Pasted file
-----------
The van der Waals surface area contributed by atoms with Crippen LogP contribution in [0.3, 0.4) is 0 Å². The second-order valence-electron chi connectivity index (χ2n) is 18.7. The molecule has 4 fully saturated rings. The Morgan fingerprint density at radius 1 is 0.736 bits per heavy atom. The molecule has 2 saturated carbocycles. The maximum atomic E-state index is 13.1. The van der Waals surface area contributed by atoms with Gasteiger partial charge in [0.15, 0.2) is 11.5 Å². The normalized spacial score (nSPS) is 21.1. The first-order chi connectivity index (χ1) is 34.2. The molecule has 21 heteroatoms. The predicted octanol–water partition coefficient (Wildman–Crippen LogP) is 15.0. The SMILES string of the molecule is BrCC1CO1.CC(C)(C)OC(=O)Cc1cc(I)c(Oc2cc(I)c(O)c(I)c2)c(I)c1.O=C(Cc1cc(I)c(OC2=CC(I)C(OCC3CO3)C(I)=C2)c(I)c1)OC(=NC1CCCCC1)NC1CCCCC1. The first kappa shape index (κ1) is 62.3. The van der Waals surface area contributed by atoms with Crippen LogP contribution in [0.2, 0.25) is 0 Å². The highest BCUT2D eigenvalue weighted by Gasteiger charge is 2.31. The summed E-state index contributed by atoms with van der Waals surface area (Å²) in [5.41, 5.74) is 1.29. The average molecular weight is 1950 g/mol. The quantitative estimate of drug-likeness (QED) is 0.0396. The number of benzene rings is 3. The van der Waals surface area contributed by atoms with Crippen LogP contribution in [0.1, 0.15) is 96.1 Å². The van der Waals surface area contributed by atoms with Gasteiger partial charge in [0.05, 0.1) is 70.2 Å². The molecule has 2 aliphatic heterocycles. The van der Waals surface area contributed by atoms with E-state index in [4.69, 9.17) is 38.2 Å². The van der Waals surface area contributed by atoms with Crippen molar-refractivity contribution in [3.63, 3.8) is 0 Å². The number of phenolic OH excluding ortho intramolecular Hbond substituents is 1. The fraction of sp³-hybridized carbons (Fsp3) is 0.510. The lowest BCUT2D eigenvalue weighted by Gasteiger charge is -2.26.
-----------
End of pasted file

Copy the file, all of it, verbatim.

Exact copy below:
The van der Waals surface area contributed by atoms with Crippen LogP contribution in [0.3, 0.4) is 0 Å². The second-order valence-electron chi connectivity index (χ2n) is 18.7. The molecule has 4 fully saturated rings. The Morgan fingerprint density at radius 1 is 0.736 bits per heavy atom. The molecule has 2 saturated carbocycles. The maximum atomic E-state index is 13.1. The van der Waals surface area contributed by atoms with Gasteiger partial charge in [0.15, 0.2) is 11.5 Å². The normalized spacial score (nSPS) is 21.1. The first-order chi connectivity index (χ1) is 34.2. The molecule has 21 heteroatoms. The predicted octanol–water partition coefficient (Wildman–Crippen LogP) is 15.0. The SMILES string of the molecule is BrCC1CO1.CC(C)(C)OC(=O)Cc1cc(I)c(Oc2cc(I)c(O)c(I)c2)c(I)c1.O=C(Cc1cc(I)c(OC2=CC(I)C(OCC3CO3)C(I)=C2)c(I)c1)OC(=NC1CCCCC1)NC1CCCCC1. The first kappa shape index (κ1) is 62.3. The van der Waals surface area contributed by atoms with Crippen LogP contribution in [0.2, 0.25) is 0 Å². The highest BCUT2D eigenvalue weighted by Gasteiger charge is 2.31. The summed E-state index contributed by atoms with van der Waals surface area (Å²) in [5.41, 5.74) is 1.29. The average molecular weight is 1950 g/mol. The quantitative estimate of drug-likeness (QED) is 0.0396. The number of benzene rings is 3. The van der Waals surface area contributed by atoms with Crippen LogP contribution in [0.1, 0.15) is 96.1 Å². The van der Waals surface area contributed by atoms with Gasteiger partial charge in [0.05, 0.1) is 70.2 Å². The molecule has 2 aliphatic heterocycles. The van der Waals surface area contributed by atoms with E-state index in [4.69, 9.17) is 38.2 Å². The van der Waals surface area contributed by atoms with Crippen molar-refractivity contribution in [3.63, 3.8) is 0 Å². The number of phenolic OH excluding ortho intramolecular Hbond substituents is 1. The fraction of sp³-hybridized carbons (Fsp3) is 0.510. The lowest BCUT2D eigenvalue weighted by Gasteiger charge is -2.26.